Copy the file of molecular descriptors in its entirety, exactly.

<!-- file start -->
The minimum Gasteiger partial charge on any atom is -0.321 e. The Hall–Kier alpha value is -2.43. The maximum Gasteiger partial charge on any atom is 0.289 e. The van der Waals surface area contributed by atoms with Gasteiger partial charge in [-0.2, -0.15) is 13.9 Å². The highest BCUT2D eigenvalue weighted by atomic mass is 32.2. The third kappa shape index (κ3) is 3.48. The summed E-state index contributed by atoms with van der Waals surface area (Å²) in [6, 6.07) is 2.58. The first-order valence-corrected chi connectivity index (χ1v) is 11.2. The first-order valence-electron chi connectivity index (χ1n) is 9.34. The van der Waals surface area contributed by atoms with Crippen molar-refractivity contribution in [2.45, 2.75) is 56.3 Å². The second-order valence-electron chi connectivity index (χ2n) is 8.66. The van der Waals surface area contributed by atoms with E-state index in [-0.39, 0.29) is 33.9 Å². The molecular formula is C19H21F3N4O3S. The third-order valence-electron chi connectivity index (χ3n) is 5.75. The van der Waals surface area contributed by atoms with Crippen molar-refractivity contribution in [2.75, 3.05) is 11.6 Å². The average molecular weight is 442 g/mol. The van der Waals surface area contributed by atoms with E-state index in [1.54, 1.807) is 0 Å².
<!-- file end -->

The minimum Gasteiger partial charge on any atom is -0.321 e. The Hall–Kier alpha value is -2.43. The maximum Gasteiger partial charge on any atom is 0.289 e. The van der Waals surface area contributed by atoms with Gasteiger partial charge in [-0.2, -0.15) is 13.9 Å². The highest BCUT2D eigenvalue weighted by atomic mass is 32.2. The third kappa shape index (κ3) is 3.48. The summed E-state index contributed by atoms with van der Waals surface area (Å²) in [6, 6.07) is 2.58. The first-order valence-corrected chi connectivity index (χ1v) is 11.2. The first-order valence-electron chi connectivity index (χ1n) is 9.34. The van der Waals surface area contributed by atoms with Crippen molar-refractivity contribution in [2.45, 2.75) is 56.3 Å². The second-order valence-electron chi connectivity index (χ2n) is 8.66. The van der Waals surface area contributed by atoms with E-state index in [-0.39, 0.29) is 33.9 Å². The molecular formula is C19H21F3N4O3S. The third-order valence-electron chi connectivity index (χ3n) is 5.75. The van der Waals surface area contributed by atoms with Crippen molar-refractivity contribution in [2.75, 3.05) is 11.6 Å². The average molecular weight is 442 g/mol. The van der Waals surface area contributed by atoms with E-state index in [1.54, 1.807) is 0 Å².